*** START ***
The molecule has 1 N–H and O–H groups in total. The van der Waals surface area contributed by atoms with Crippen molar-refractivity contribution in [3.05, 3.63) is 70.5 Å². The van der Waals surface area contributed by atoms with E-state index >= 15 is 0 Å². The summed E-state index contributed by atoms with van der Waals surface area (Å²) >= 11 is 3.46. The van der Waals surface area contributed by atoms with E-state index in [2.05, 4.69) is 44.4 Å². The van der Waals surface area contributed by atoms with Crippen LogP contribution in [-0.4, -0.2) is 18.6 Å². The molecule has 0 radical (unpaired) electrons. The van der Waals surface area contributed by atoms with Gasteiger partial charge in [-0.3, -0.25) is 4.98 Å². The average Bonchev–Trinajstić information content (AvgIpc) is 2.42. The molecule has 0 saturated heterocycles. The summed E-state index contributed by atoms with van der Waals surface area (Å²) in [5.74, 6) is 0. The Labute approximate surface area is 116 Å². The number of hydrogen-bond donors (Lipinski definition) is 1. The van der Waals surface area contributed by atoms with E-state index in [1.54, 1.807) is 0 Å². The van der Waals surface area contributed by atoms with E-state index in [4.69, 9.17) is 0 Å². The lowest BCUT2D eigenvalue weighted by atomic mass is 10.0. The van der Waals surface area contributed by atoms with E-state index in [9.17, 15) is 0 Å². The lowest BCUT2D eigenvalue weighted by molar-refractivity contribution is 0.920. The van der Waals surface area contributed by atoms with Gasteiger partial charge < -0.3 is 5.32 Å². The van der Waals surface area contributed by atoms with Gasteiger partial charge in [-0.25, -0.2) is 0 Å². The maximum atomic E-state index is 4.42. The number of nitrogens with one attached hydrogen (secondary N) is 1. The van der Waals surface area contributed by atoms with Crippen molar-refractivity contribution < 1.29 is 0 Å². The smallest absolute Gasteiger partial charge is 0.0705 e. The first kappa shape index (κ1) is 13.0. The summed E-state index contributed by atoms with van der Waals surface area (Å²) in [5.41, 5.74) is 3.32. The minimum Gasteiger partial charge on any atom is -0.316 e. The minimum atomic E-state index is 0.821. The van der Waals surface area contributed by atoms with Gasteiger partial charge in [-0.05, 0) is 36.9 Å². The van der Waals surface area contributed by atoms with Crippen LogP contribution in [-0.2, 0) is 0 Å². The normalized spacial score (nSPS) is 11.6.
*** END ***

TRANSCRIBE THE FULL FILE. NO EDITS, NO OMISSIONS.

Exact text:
The molecule has 1 N–H and O–H groups in total. The van der Waals surface area contributed by atoms with Crippen molar-refractivity contribution in [3.05, 3.63) is 70.5 Å². The van der Waals surface area contributed by atoms with E-state index >= 15 is 0 Å². The summed E-state index contributed by atoms with van der Waals surface area (Å²) >= 11 is 3.46. The van der Waals surface area contributed by atoms with E-state index in [2.05, 4.69) is 44.4 Å². The van der Waals surface area contributed by atoms with Crippen LogP contribution in [-0.4, -0.2) is 18.6 Å². The molecule has 0 radical (unpaired) electrons. The van der Waals surface area contributed by atoms with Gasteiger partial charge in [-0.3, -0.25) is 4.98 Å². The average Bonchev–Trinajstić information content (AvgIpc) is 2.42. The molecule has 0 saturated heterocycles. The summed E-state index contributed by atoms with van der Waals surface area (Å²) in [5.74, 6) is 0. The Labute approximate surface area is 116 Å². The number of hydrogen-bond donors (Lipinski definition) is 1. The van der Waals surface area contributed by atoms with E-state index in [1.54, 1.807) is 0 Å². The van der Waals surface area contributed by atoms with E-state index in [4.69, 9.17) is 0 Å². The lowest BCUT2D eigenvalue weighted by atomic mass is 10.0. The van der Waals surface area contributed by atoms with E-state index in [9.17, 15) is 0 Å². The lowest BCUT2D eigenvalue weighted by molar-refractivity contribution is 0.920. The van der Waals surface area contributed by atoms with Gasteiger partial charge < -0.3 is 5.32 Å². The van der Waals surface area contributed by atoms with Gasteiger partial charge in [-0.25, -0.2) is 0 Å². The maximum atomic E-state index is 4.42. The number of nitrogens with one attached hydrogen (secondary N) is 1. The van der Waals surface area contributed by atoms with Crippen molar-refractivity contribution < 1.29 is 0 Å². The smallest absolute Gasteiger partial charge is 0.0705 e. The first kappa shape index (κ1) is 13.0. The summed E-state index contributed by atoms with van der Waals surface area (Å²) in [5.41, 5.74) is 3.32. The minimum Gasteiger partial charge on any atom is -0.316 e. The minimum atomic E-state index is 0.821. The van der Waals surface area contributed by atoms with Gasteiger partial charge in [-0.05, 0) is 36.9 Å². The van der Waals surface area contributed by atoms with Crippen LogP contribution in [-0.2, 0) is 0 Å². The normalized spacial score (nSPS) is 11.6.